User Data From 3,400 Websites Leaked Due To Cloudflare Bug

User data of approximately 3,400 apps, websites, and online services was leaked online due to a bug in Cloudflare, an online content delivery network. The company acknowledged the incident on Thursday but stated that while hundreds of services were affected, there's no evidence that the issue has been exploited by anyone. The data that was exposed was cached by Internet search engines but seeing how everything was encrypted, the chance of anyone being compromised is relatively low. Regardless, Cloudflare was still accused of downplaying the significance of the incident seeing how the issue could potentially cause more problems in the future. Some of the affected services include the likes of Fitbit, OKCupid, and Uber, as well as 1Password. However, the latter service already commented on the incident and stated that none of its users were affected thanks to end-to-end encryption.

Regardless, cyber security experts are still recommending affected users to change their passwords as a preventive measure. Cloudflare's John Graham-Cumming revealed that some sensitive information like authentication tokens and HTTP cookies have been exposed as a result of the bug, but no private SSL keys have been leaked. The problem was apparently caused by an HTML parser chain used by some Cloudflare features like Automatic HTTPS Rewrites and email obfuscation. After those features were turned off, Cloudflare established two teams in London and San Francisco who have managed to resolve the issue on a global level in less than seven hours, Graham-Cumming said.

Regardless, the issue has been present for a while and managed to expose user data from hundreds of websites and online services. Experts estimate that Cloudflare has been leaking data for months before Google's Tavis Ormandy from Project Zero started suspecting what was happening and notified Cloudflare about the issue. Google Search, Microsoft Bing, and other Internet search engines are currently in the process of purging their directories from the accidentally cached data, but seeing how many of them have public caches, it's possible someone already made a copy of all the sensitive information leaked by Cloudflare. However, the risk of being compromised is still relatively low. Those interested in the technical details behind this entire ordeal can learn more by following the source link below.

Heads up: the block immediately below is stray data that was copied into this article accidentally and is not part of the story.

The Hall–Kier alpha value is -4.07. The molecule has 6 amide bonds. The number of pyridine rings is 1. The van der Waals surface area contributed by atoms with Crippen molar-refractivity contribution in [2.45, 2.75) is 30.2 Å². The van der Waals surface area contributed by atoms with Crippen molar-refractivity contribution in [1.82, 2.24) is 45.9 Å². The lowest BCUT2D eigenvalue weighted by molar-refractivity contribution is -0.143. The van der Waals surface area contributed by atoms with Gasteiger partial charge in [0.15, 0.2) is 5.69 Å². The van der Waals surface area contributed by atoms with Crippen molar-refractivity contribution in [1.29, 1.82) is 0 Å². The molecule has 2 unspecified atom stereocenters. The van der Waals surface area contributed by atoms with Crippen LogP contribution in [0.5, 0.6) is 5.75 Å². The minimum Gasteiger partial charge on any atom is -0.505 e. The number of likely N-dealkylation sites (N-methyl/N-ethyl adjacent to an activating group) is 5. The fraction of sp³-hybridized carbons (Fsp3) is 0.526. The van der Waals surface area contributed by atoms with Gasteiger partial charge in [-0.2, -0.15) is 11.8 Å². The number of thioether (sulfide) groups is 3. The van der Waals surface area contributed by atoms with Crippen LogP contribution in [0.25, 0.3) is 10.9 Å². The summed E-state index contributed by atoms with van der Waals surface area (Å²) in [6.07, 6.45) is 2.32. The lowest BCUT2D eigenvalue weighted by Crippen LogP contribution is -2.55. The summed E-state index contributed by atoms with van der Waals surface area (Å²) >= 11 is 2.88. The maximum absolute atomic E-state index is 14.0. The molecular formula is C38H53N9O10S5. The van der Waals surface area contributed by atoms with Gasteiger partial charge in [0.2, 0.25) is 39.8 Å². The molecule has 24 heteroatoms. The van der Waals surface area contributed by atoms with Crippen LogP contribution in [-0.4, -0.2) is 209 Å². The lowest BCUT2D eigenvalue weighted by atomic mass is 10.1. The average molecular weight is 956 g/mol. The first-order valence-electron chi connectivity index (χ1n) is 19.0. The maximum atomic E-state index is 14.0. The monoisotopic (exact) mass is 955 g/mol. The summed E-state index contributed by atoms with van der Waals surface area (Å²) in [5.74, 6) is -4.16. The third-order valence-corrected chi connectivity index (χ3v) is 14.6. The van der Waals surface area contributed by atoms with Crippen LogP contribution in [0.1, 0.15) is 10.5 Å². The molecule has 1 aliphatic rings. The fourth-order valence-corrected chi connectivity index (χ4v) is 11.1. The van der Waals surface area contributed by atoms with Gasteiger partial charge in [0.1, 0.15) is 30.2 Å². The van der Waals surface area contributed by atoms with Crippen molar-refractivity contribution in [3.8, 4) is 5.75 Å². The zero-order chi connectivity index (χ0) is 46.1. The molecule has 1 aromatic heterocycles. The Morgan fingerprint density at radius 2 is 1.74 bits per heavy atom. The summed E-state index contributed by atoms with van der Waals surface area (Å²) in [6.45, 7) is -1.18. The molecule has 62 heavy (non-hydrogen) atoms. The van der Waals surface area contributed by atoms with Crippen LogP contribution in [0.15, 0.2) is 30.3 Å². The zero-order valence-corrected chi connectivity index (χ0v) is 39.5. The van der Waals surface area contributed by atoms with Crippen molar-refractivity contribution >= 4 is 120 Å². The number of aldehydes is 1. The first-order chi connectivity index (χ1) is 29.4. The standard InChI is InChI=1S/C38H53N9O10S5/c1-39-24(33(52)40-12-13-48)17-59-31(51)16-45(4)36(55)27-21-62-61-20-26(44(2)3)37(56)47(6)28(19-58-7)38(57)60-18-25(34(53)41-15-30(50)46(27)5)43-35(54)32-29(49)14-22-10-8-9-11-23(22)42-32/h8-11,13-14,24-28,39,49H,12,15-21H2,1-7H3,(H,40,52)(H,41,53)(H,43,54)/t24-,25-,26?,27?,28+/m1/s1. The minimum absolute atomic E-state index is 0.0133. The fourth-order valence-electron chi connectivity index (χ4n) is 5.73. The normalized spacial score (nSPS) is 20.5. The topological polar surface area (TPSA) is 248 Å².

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About the Author

Dominik Bosnjak

Head Editor
Dominik started at AndroidHeadlines in 2016 and is the Head Editor of the site today. He’s approaching his first full decade in the media industry, with his background being primarily in technology, gaming, and entertainment. These days, his focus is more on the political side of the tech game, as well as data privacy issues, with him looking at both of those through the prism of Android. Contact him at [email protected]